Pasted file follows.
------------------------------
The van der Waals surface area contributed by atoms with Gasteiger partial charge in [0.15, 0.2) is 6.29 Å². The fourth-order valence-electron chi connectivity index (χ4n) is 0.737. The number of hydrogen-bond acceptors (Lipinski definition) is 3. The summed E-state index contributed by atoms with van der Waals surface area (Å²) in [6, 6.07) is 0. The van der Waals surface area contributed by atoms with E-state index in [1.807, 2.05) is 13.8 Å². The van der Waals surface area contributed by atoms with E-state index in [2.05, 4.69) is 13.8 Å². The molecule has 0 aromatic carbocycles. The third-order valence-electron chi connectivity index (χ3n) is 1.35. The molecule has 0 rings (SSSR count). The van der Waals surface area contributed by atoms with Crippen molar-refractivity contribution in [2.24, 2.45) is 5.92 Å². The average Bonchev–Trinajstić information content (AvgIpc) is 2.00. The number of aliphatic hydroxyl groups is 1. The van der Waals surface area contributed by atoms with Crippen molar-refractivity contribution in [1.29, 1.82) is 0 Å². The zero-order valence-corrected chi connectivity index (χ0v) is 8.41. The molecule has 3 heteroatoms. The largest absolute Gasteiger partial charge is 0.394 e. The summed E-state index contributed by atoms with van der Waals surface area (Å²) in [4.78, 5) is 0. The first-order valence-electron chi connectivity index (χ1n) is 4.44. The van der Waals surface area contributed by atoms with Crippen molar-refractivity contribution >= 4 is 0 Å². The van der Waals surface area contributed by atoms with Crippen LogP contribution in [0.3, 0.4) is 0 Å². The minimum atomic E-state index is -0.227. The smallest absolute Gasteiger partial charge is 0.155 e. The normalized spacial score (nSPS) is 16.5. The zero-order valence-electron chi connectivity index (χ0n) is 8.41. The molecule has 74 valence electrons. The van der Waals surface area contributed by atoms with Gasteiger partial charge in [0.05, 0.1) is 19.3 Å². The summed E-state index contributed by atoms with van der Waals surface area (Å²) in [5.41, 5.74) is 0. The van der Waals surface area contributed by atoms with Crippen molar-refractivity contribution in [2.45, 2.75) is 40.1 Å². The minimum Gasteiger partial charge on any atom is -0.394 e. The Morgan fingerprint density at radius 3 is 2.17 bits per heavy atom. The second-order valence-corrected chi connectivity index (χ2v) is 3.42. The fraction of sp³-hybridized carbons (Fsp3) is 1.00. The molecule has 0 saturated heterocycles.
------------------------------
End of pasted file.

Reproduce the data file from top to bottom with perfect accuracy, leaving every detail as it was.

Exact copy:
The van der Waals surface area contributed by atoms with Gasteiger partial charge in [0.15, 0.2) is 6.29 Å². The fourth-order valence-electron chi connectivity index (χ4n) is 0.737. The number of hydrogen-bond acceptors (Lipinski definition) is 3. The summed E-state index contributed by atoms with van der Waals surface area (Å²) in [6, 6.07) is 0. The van der Waals surface area contributed by atoms with E-state index in [1.807, 2.05) is 13.8 Å². The van der Waals surface area contributed by atoms with E-state index in [2.05, 4.69) is 13.8 Å². The molecule has 0 aromatic carbocycles. The third-order valence-electron chi connectivity index (χ3n) is 1.35. The molecule has 0 rings (SSSR count). The van der Waals surface area contributed by atoms with Crippen molar-refractivity contribution in [2.24, 2.45) is 5.92 Å². The average Bonchev–Trinajstić information content (AvgIpc) is 2.00. The number of aliphatic hydroxyl groups is 1. The van der Waals surface area contributed by atoms with Crippen molar-refractivity contribution in [1.29, 1.82) is 0 Å². The zero-order valence-corrected chi connectivity index (χ0v) is 8.41. The molecule has 3 heteroatoms. The largest absolute Gasteiger partial charge is 0.394 e. The summed E-state index contributed by atoms with van der Waals surface area (Å²) in [4.78, 5) is 0. The first-order valence-electron chi connectivity index (χ1n) is 4.44. The van der Waals surface area contributed by atoms with Crippen molar-refractivity contribution >= 4 is 0 Å². The van der Waals surface area contributed by atoms with Crippen LogP contribution in [0.3, 0.4) is 0 Å². The minimum atomic E-state index is -0.227. The smallest absolute Gasteiger partial charge is 0.155 e. The normalized spacial score (nSPS) is 16.5. The zero-order valence-electron chi connectivity index (χ0n) is 8.41. The molecule has 74 valence electrons. The van der Waals surface area contributed by atoms with Gasteiger partial charge in [0.05, 0.1) is 19.3 Å². The summed E-state index contributed by atoms with van der Waals surface area (Å²) in [5.41, 5.74) is 0. The van der Waals surface area contributed by atoms with Crippen molar-refractivity contribution in [2.45, 2.75) is 40.1 Å². The minimum Gasteiger partial charge on any atom is -0.394 e. The Morgan fingerprint density at radius 3 is 2.17 bits per heavy atom. The second-order valence-corrected chi connectivity index (χ2v) is 3.42. The fraction of sp³-hybridized carbons (Fsp3) is 1.00. The molecule has 0 saturated heterocycles.